Platinum industry expected to take off

11th February 2022 By: Claire O'Reilly

Global platinum investment organisation the World Platinum Investment Council (WPIC) believes that the current state of the platinum-group metals (PGMs) industry is, overall, buoyant as PGMs continue to be in demand for a range of industrial, and other, applications.

The effect of elevated palladium and rhodium prices on the basket price has seen PGM mining companies posting strong earnings, says WPIC research director Trevor Raymond.

“The high price of palladium and rhodium is a reflection of the significant growth in demand from the automotive industry, primarily for use in emissions control in gasoline-engine vehicles.”

The demand growth is a result of increasingly stringent global policies to limit vehicle emissions that have come to the fore over the past three years, particularly in Europe and China, he adds.

Consequently, with the price of palladium having gone well above that of platinum from 2018, platinum use in gasoline vehicles is increasing as automakers substitute platinum, a more cost-effective one-to-one substitute, for palladium in gasoline autocatalysts.

“Confidentiality has prevented the details of platinum substitution being made public; the volume of its replacement may be notably higher than WPIC’s published predictions. However, details are slowly becoming public and platinum substitution is likely to be the largest single component of short-term platinum demand growth, with WPIC’s current forecast predicting that 200 000 oz of platinum will replace palladium in 2022, rising to at least 400 000 oz in 2023.”

While the WPIC’s forecast for platinum for 2022 is a sizeable surplus of 637 000 oz, this could vary considerably, as small changes in its current assumptions might move this surplus to balance or even deficit.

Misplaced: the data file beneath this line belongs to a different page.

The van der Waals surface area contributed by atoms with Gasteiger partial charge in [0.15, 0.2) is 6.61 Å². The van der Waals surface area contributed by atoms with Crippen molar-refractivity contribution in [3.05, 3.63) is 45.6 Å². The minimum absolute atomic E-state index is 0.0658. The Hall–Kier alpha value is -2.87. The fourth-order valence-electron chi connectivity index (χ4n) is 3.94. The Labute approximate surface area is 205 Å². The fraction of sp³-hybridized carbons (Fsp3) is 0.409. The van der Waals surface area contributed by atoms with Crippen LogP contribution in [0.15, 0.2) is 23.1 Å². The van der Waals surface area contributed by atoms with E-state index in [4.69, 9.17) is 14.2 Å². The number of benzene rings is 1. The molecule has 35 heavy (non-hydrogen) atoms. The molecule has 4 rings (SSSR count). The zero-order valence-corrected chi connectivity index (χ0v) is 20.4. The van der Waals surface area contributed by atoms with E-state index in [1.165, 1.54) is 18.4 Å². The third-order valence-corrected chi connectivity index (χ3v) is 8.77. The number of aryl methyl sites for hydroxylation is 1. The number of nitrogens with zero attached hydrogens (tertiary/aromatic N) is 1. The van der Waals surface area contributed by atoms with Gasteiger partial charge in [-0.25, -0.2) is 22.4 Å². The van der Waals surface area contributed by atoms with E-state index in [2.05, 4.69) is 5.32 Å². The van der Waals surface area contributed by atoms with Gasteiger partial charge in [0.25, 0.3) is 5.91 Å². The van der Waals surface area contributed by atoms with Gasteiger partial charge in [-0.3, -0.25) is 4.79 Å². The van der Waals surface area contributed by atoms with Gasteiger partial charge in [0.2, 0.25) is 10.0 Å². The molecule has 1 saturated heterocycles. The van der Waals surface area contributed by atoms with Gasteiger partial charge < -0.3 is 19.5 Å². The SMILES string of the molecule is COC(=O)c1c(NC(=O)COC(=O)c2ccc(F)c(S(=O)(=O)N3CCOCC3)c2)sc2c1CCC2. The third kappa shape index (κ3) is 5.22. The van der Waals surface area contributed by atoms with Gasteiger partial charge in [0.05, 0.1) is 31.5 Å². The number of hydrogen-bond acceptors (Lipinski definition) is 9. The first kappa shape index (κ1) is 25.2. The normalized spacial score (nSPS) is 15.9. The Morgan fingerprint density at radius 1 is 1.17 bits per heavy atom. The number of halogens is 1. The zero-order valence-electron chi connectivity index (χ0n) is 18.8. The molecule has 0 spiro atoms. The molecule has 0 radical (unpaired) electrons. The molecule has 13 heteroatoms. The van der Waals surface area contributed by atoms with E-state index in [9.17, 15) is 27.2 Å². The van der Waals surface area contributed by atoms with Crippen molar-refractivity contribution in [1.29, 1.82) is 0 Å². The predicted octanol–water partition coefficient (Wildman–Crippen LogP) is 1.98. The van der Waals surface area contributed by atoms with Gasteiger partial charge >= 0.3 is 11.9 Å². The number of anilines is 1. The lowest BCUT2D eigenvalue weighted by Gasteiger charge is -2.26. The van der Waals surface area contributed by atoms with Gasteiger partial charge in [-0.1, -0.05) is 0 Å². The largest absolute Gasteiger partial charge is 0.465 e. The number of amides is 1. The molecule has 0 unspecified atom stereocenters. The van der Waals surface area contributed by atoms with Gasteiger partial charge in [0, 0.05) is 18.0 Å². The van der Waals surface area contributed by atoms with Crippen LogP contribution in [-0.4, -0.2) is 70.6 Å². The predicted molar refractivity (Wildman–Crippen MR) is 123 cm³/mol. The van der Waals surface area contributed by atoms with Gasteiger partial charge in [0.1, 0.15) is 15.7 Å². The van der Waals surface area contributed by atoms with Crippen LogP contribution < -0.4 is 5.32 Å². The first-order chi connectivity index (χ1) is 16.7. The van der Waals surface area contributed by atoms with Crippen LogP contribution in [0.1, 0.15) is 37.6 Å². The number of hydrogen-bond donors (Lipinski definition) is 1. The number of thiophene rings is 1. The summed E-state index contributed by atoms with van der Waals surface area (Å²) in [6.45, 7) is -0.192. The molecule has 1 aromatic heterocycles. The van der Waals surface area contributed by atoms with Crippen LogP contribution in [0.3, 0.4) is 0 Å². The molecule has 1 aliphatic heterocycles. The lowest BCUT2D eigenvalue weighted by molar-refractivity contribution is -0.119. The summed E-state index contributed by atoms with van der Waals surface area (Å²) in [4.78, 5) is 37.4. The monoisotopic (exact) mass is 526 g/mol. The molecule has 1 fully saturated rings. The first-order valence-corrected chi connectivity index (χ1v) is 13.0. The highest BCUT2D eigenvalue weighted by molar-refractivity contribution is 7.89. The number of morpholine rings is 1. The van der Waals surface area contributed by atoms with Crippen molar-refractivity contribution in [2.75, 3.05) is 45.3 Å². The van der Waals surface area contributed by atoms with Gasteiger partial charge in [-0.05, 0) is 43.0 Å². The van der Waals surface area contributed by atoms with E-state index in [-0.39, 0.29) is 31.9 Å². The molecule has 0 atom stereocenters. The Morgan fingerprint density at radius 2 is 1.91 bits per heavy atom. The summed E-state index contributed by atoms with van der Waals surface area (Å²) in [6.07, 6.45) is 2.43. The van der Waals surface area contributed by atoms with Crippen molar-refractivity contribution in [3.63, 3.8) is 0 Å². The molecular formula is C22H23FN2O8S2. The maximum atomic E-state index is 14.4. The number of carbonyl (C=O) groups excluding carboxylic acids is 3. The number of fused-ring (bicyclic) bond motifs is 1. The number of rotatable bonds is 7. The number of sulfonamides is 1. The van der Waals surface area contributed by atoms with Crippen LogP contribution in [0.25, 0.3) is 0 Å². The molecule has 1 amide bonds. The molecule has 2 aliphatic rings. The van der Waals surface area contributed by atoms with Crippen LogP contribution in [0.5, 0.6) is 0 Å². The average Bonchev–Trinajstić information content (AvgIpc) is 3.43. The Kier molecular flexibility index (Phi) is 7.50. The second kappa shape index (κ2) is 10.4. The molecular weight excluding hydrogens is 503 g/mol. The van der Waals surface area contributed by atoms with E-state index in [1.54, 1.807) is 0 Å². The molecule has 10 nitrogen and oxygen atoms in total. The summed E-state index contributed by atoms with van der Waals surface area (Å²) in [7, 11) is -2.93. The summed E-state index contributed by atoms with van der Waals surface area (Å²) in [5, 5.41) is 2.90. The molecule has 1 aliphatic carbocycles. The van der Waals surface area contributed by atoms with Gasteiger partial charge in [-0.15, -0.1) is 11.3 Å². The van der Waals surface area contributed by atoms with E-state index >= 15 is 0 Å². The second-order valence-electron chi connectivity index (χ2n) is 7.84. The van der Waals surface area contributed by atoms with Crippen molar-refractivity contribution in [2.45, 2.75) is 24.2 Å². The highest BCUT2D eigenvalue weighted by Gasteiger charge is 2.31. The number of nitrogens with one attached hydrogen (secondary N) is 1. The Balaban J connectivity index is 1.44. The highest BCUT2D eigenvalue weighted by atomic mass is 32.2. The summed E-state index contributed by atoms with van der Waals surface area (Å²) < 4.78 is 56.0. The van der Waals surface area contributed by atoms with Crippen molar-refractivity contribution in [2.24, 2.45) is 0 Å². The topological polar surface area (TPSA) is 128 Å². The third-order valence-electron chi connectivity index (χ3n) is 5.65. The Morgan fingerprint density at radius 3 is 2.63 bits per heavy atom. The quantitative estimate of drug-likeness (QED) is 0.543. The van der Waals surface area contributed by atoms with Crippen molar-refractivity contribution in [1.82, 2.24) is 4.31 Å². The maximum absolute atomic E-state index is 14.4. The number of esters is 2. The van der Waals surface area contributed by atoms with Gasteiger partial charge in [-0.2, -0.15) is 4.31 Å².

“Current market dynamics appear to contradict the surplus we are forecasting for 2022,” Raymond remarks, noting that platinum lease rates are about 2%, which are significantly higher than the 0.1% three-year, pre-Covid average, and that participants in the physical market are using the New York Mercantile Exchange futures as a source of supply.

“Interestingly, platinum’s industrial demand segment – the second largest after automotive demand and the largest when recycling is offset against gross demand in automotive – is forecast to decline by 13% in 2022.”

This follows the segment’s 26% year-on-year increase in 2021, owing to a massive increase in glass manufacturing capacity. However, Raymond notes that this is typical of industrial demand, where capacity additions sporadically boost steady yearly top-up demand.

Additionally, platinum remains the premier jewellery metal, particularly for the world’s finest jewellery, renowned as it is for providing the most secure settings for gemstones, including diamonds.

Further, he comments that “despite the global supply chain disruption that has resulted from the Covid-19 pandemic, including the shortage of semiconductor chips, platinum automotive demand is forecast to increase by 20% in 2022”.